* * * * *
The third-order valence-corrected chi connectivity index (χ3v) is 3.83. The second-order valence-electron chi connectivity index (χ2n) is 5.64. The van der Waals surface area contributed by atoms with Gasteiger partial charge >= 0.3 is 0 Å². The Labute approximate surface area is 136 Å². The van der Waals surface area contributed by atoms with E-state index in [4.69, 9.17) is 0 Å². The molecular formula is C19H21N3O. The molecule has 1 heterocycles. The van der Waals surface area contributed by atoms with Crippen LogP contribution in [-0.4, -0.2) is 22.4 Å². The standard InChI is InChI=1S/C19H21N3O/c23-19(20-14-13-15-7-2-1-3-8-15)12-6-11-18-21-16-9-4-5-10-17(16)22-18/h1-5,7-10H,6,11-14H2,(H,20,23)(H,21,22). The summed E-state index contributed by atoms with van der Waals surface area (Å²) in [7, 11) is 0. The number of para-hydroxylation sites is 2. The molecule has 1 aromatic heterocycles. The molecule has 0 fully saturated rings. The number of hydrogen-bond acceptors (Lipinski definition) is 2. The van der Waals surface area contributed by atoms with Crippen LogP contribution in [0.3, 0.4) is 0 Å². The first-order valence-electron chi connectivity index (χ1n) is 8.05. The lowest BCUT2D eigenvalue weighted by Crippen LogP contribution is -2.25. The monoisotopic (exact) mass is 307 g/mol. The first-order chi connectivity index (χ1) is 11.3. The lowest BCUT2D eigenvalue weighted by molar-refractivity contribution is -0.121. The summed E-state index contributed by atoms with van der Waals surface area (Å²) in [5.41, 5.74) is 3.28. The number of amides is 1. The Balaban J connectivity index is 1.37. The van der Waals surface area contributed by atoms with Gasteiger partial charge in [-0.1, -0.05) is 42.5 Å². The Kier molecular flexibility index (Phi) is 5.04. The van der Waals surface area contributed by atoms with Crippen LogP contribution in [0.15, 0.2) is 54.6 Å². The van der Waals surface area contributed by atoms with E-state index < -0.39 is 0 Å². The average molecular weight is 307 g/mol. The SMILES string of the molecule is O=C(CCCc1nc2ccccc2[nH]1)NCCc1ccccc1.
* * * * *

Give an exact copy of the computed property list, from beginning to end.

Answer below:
The third-order valence-corrected chi connectivity index (χ3v) is 3.83. The second-order valence-electron chi connectivity index (χ2n) is 5.64. The van der Waals surface area contributed by atoms with Gasteiger partial charge >= 0.3 is 0 Å². The Labute approximate surface area is 136 Å². The van der Waals surface area contributed by atoms with E-state index in [4.69, 9.17) is 0 Å². The molecular formula is C19H21N3O. The molecule has 1 heterocycles. The van der Waals surface area contributed by atoms with Crippen LogP contribution in [-0.4, -0.2) is 22.4 Å². The standard InChI is InChI=1S/C19H21N3O/c23-19(20-14-13-15-7-2-1-3-8-15)12-6-11-18-21-16-9-4-5-10-17(16)22-18/h1-5,7-10H,6,11-14H2,(H,20,23)(H,21,22). The summed E-state index contributed by atoms with van der Waals surface area (Å²) in [7, 11) is 0. The number of para-hydroxylation sites is 2. The molecule has 1 aromatic heterocycles. The molecule has 0 fully saturated rings. The number of hydrogen-bond acceptors (Lipinski definition) is 2. The van der Waals surface area contributed by atoms with Crippen LogP contribution in [0.3, 0.4) is 0 Å². The first-order valence-electron chi connectivity index (χ1n) is 8.05. The lowest BCUT2D eigenvalue weighted by Crippen LogP contribution is -2.25. The monoisotopic (exact) mass is 307 g/mol. The first-order chi connectivity index (χ1) is 11.3. The lowest BCUT2D eigenvalue weighted by molar-refractivity contribution is -0.121. The summed E-state index contributed by atoms with van der Waals surface area (Å²) in [5.41, 5.74) is 3.28. The number of amides is 1. The Balaban J connectivity index is 1.37. The van der Waals surface area contributed by atoms with Gasteiger partial charge in [-0.1, -0.05) is 42.5 Å². The Kier molecular flexibility index (Phi) is 5.04. The van der Waals surface area contributed by atoms with Crippen LogP contribution in [0.15, 0.2) is 54.6 Å². The van der Waals surface area contributed by atoms with E-state index < -0.39 is 0 Å². The average molecular weight is 307 g/mol. The SMILES string of the molecule is O=C(CCCc1nc2ccccc2[nH]1)NCCc1ccccc1.